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Phase I/II trial of a biweekly combination of S-1 plus docetaxel in patients with previously treated non-small cell lung cancer (KRSG-0601).
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MedLine Citation:
PMID:  23033004     Owner:  NLM     Status:  MEDLINE    
Abstract/OtherAbstract:
BACKGROUND: Combination of S-1, an oral fluorouracil derivative, plus docetaxel against non-small cell lung cancer (NSCLC) showed promising efficacy but clinically problematic emesis. A phase I/II study utilising a new schedule for this combination was conducted.
METHODS: A biweekly regimen of docetaxel on day 1 with oral S-1 on days 1-7 was administered to previously treated NSCLC patients. Doses of docetaxel/S-1 were escalated to 30/80, 35/80, and 40/80 mg m(-2), respectively, and its efficacy was investigated at the recommended dose below maximum tolerated dose (MTD).
RESULTS: In phase I study employing 13 patients, dose-limiting toxicities were febrile neutropenia and treatment delay, with the respective MTDs for docetaxel 40 mg m(-2)/S-1 80 mg m(-2). In the phase II study, 34 patients were treated with docetaxel 35 mg m(-2)/S-1 80 mg m(-2) for a median cycle of 6. The response and disease control rates were 34.3% (95% confidence interval (CI), 18.6-50.0%) and 62.9% (95% CI, 46.8-72.9%), respectively. Median progression-free survival was 150.5 days. Haematologic grade 4 toxicities were observed in neutropenia (11.8%) and thrombocytopenia (2.9%). Regarding non-haematologic toxicities, including emesis, there were no grade 3/4 side effects.
CONCLUSION: Combination of 1-week administration of S-1 with biweekly docetaxel is safe and active for NSCLC.
Authors:
K Komiyama; K Kobayashi; S Minezaki; F Kotajima; A Sutani; T Kasai; K Mori; E Hoshi; N Takayanagi; S Koyama; K Eguchi; M Nakayama; K Kikuchi;
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Publication Detail:
Type:  Clinical Trial, Phase I; Clinical Trial, Phase II; Journal Article; Multicenter Study; Research Support, Non-U.S. Gov't     Date:  2012-10-02
Journal Detail:
Title:  British journal of cancer     Volume:  107     ISSN:  1532-1827     ISO Abbreviation:  Br. J. Cancer     Publication Date:  2012 Oct 
Date Detail:
Created Date:  2012-10-24     Completed Date:  2013-03-21     Revised Date:  2013-10-30    
Medline Journal Info:
Nlm Unique ID:  0370635     Medline TA:  Br J Cancer     Country:  England    
Other Details:
Languages:  eng     Pagination:  1474-80     Citation Subset:  IM    
Affiliation:
Department of Respiratory Medicine, Saitama Medical University, International Medical Center, 1397-1 Yamane, Hidaka City, Saitama 350-1298, Japan.
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MeSH Terms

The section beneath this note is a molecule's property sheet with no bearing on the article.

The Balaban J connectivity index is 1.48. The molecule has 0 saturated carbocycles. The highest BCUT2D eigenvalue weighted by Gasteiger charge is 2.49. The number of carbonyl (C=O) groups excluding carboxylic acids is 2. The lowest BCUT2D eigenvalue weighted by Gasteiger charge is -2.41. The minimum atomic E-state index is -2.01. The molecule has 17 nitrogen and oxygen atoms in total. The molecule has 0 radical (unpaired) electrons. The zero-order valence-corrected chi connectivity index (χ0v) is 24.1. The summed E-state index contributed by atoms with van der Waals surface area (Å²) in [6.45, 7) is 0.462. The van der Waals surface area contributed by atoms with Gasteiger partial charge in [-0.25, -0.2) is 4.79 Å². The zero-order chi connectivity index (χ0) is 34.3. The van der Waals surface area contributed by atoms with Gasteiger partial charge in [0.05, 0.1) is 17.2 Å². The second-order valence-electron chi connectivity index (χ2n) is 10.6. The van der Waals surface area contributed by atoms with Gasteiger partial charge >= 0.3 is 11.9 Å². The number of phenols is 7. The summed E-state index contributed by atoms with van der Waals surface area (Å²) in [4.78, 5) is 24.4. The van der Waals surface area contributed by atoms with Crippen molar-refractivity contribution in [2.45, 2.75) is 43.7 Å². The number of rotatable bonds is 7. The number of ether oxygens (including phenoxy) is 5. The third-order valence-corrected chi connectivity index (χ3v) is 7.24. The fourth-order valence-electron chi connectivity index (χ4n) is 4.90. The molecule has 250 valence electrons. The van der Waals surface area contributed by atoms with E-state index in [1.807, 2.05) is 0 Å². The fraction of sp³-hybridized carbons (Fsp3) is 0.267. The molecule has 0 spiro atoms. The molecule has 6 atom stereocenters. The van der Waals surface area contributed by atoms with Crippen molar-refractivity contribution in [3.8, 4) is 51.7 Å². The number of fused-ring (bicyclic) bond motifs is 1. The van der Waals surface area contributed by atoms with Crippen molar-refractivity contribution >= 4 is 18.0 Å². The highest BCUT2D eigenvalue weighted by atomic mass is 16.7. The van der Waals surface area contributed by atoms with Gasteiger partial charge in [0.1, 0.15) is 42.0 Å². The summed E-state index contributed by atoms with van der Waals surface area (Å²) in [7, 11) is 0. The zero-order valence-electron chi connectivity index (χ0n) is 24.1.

Descriptor/Qualifier:
Aged
Antineoplastic Combined Chemotherapy Protocols / adverse effects,  therapeutic use*
Carcinoma, Non-Small-Cell Lung / drug therapy*
Disease-Free Survival
Dose-Response Relationship, Drug
Drug Administration Schedule
Drug Combinations
Humans
Lung Neoplasms / drug therapy*
Oxonic Acid / administration & dosage,  adverse effects
Taxoids / administration & dosage,  adverse effects
Tegafur / administration & dosage,  adverse effects
Chemical
Reg. No./Substance:
0/Drug Combinations; 0/Taxoids; 150863-82-4/S 1 (combination); 15H5577CQD/docetaxel; 17902-23-7/Tegafur; 937-13-3/Oxonic Acid
Comments/Corrections

From MEDLINE®/PubMed®, a database of the U.S. National Library of Medicine

Full Text
Journal Information
Journal ID (nlm-ta): Br J Cancer
Journal ID (iso-abbrev): Br. J. Cancer
ISSN: 0007-0920
ISSN: 1532-1827
Publisher: Nature Publishing Group
Article Information
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Copyright © 2012 Cancer Research UK
open-access:
Received Day: 16 Month: 04 Year: 2012
Revision Received Day: 30 Month: 08 Year: 2012
Accepted Day: 31 Month: 08 Year: 2012
Print publication date: Day: 23 Month: 10 Year: 2012
Electronic publication date: Day: 02 Month: 10 Year: 2012
Volume: 107 Issue: 9
First Page: 1474 Last Page: 1480
PubMed Id: 23033004
ID: 3493772
Publisher Item Identifier: bjc2012437
DOI: 10.1038/bjc.2012.437

Phase I/II trial of a biweekly combination of S-1 plus docetaxel in patients with previously treated non-small cell lung cancer (KRSG-0601) Alternate Title:One-week administration of S-1 with biweekly docetaxel
K Komiyama1
K Kobayashi*1
S Minezaki1
F Kotajima1
A Sutani1
T Kasai2
K Mori2
E Hoshi3
N Takayanagi3
S Koyama4
K Eguchi5
M Nakayama5
K Kikuchi5
Kanto Respiratory Disease Study Group
1Department of Respiratory Medicine, Saitama Medical University, International Medical Center, 1397-1 Yamane, Hidaka City, Saitama 350-1298, Japan
2Tochigi Cancer Center, Tochigi, Japan
33Saitama Cardiovascular and Respiratory Center, Saitama, Japan
4Jichi Medical University Saitama Medical Center, Saitama, Japan
5Saitama Medical Center, Saitama, Japan
*E-mail: kobakuni@saitama-med.ac.jp